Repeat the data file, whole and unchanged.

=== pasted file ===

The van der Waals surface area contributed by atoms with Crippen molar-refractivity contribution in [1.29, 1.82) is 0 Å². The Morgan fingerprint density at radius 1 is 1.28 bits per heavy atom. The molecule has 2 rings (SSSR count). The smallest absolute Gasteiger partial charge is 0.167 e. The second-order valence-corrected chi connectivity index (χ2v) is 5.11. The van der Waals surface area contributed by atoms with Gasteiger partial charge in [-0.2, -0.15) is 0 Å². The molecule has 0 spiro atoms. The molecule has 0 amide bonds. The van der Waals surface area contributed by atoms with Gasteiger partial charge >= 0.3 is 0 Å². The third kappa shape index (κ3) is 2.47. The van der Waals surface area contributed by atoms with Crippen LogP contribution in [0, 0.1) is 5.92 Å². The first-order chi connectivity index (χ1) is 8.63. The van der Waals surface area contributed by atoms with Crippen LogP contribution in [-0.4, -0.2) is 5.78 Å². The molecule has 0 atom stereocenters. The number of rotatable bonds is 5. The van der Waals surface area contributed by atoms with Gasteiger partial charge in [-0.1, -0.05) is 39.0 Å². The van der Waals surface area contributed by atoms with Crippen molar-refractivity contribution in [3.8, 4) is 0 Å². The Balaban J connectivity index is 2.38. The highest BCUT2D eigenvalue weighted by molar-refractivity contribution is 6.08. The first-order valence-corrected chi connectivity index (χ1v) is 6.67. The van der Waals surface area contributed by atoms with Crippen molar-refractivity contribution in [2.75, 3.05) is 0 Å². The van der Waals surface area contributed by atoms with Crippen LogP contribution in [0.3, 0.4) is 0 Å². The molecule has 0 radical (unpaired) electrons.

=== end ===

The van der Waals surface area contributed by atoms with Crippen molar-refractivity contribution in [1.29, 1.82) is 0 Å². The Morgan fingerprint density at radius 1 is 1.28 bits per heavy atom. The molecule has 2 rings (SSSR count). The smallest absolute Gasteiger partial charge is 0.167 e. The second-order valence-corrected chi connectivity index (χ2v) is 5.11. The van der Waals surface area contributed by atoms with Gasteiger partial charge in [-0.2, -0.15) is 0 Å². The molecule has 0 spiro atoms. The molecule has 0 amide bonds. The van der Waals surface area contributed by atoms with Gasteiger partial charge >= 0.3 is 0 Å². The third kappa shape index (κ3) is 2.47. The van der Waals surface area contributed by atoms with Crippen LogP contribution in [0, 0.1) is 5.92 Å². The first-order chi connectivity index (χ1) is 8.63. The van der Waals surface area contributed by atoms with Crippen LogP contribution in [-0.4, -0.2) is 5.78 Å². The molecule has 0 atom stereocenters. The number of rotatable bonds is 5. The van der Waals surface area contributed by atoms with Gasteiger partial charge in [-0.1, -0.05) is 39.0 Å². The van der Waals surface area contributed by atoms with Crippen molar-refractivity contribution in [3.8, 4) is 0 Å². The Balaban J connectivity index is 2.38. The highest BCUT2D eigenvalue weighted by molar-refractivity contribution is 6.08. The first-order valence-corrected chi connectivity index (χ1v) is 6.67. The van der Waals surface area contributed by atoms with Crippen molar-refractivity contribution in [2.75, 3.05) is 0 Å². The van der Waals surface area contributed by atoms with Crippen LogP contribution in [0.3, 0.4) is 0 Å². The molecule has 0 radical (unpaired) electrons.